The sound in all the works is quite good for its age, although if played at a high volume there is a small degree of background noise one can note. At normal volume, the sound is quiet enough, though. The recording dates range from 1954 for the “Haydn” Variations, a mono recording, to 1962 for the Overtures, with Klemperer having recorded the symphonies in 1956-57. EMI remastered and noise-shaped them in 1999 (releasing the present compilation in 2004) using the Abbey Road Technology Prism SNS system (ART), but an even newer remastering might have rendered the First Symphony, particularly, even quieter. The mono Variations are actually the most transparent, but the others are in good-sounding stereo. In fact, several of my favored Boult recordings disappointed me when I put them on for comparison; they sounded rather plump, overly plush, alongside the decade-older Klemperer things. Oh, well. Maybe it’s time EMI remastered and cleaned up the Boult discs, too.

Anyway, the Klemperer recordings display a wide stereo spread, good dynamics, and a satisfying low-end thump. What’s more, the sound stage often appears deep and three-dimensional, the sound quite natural in every respect except perhaps the highest violins, which tend to be a bit hard. I have already enjoyed this set immensely for several years and will no doubt continue to do so for a very long time.

To listen to a brief excerpt from this album, click here:


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John J. Puccio

John J. Puccio

About the Author

Understand, I'm just an everyday guy reacting to something I love. And I've been doing it for a very long time, my appreciation for classical music starting with the musical excerpts on The Big John and Sparkie radio show in the early Fifties and the purchase of my first recording, The 101 Strings Play the Classics, around 1956. In the late Sixties I began teaching high school English and Film Studies as well as becoming interested in hi-fi, my audio ambitions graduating me from a pair of AR-3 speakers to the Fulton J's recommended by The Stereophile's J. Gordon Holt. In the early Seventies, I began writing for a number of audio magazines, including Audio Excellence, Audio Forum, The Boston Audio Society Speaker, The American Record Guide, and from 1976 until 2008, The $ensible Sound, for which I served as Classical Music Editor.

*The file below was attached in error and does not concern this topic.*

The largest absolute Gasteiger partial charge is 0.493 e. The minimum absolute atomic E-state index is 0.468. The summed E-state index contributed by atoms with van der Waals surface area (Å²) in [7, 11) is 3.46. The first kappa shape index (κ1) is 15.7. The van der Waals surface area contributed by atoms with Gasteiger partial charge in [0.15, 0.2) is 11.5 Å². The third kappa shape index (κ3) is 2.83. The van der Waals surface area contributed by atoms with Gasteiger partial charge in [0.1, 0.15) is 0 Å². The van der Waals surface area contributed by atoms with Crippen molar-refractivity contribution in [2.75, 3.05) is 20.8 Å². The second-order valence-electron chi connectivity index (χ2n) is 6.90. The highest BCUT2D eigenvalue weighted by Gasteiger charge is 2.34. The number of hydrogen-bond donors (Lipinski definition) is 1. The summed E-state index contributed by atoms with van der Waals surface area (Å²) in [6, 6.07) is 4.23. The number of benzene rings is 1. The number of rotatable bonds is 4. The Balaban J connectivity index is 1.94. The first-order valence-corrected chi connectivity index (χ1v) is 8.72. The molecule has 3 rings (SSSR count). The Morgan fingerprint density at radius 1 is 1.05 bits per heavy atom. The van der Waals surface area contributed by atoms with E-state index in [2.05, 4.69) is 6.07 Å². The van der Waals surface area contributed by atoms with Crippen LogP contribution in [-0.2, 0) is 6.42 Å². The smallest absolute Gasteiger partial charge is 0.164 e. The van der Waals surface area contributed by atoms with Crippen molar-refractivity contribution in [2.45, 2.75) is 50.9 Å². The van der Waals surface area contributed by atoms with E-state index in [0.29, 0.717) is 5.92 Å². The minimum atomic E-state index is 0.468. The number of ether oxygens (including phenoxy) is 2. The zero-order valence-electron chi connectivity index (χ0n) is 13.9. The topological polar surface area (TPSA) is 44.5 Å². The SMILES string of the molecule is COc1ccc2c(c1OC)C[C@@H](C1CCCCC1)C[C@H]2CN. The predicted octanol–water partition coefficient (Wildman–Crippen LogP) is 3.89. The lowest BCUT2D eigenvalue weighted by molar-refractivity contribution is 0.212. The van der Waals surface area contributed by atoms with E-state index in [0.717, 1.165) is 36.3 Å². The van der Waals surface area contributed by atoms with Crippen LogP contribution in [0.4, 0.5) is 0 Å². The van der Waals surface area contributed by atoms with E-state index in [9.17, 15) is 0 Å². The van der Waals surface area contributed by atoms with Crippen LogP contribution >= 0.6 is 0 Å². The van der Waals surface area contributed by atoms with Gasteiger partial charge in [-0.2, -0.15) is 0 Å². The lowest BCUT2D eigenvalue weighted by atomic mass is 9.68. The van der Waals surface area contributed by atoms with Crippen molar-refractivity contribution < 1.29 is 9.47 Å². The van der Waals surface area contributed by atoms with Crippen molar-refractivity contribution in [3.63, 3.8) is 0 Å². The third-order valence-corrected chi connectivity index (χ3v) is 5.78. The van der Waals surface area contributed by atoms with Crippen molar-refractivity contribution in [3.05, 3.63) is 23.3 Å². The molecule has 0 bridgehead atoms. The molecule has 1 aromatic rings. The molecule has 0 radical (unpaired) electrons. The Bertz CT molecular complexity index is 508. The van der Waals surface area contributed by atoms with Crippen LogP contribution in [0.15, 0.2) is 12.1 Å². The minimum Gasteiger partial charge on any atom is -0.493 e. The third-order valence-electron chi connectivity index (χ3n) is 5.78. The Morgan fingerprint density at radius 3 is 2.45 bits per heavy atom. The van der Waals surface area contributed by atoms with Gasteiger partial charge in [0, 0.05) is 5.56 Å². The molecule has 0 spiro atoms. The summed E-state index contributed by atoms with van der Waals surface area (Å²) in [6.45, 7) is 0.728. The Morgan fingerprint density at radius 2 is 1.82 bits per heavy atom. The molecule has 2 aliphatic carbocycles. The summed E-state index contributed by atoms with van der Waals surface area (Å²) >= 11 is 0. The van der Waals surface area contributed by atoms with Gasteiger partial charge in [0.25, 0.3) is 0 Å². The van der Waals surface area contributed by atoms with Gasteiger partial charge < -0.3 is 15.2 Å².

Today, I'm retired from teaching and use a pair of bi-amped VMPS RM40s loudspeakers for my listening. In addition to writing the Classical Candor blog, I served as the Movie Review Editor for the Web site Movie Metropolis (formerly DVDTown) from 1997-2013. Music and movies. Life couldn't be better.

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It is the goal of Classical Candor to promote the enjoyment of classical music. Other forms of music come and go--minuets, waltzes, ragtime, blues, jazz, bebop, country-western, rock-'n'-roll, heavy metal, rap, and the rest--but classical music has been around for hundreds of years and will continue to be around for hundreds more. It's no accident that every major city in the world has one or more symphony orchestras.

When I was young, I heard it said that only intellectuals could appreciate classical music, that it required dedicated concentration to appreciate. Nonsense. I'm no intellectual, and I've always loved classical music. Anyone who's ever seen and enjoyed Disney's Fantasia or a Looney Tunes cartoon playing Rossini's William Tell Overture or Liszt's Hungarian Rhapsody No. 2 can attest to the power and joy of classical music, and that's just about everybody.

So, if Classical Candor can expand one's awareness of classical music and bring more joy to one's life, more power to it. It's done its job.

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"Their Master's Voice" by Michael Sowa

"Their Master's Voice" by Michael Sowa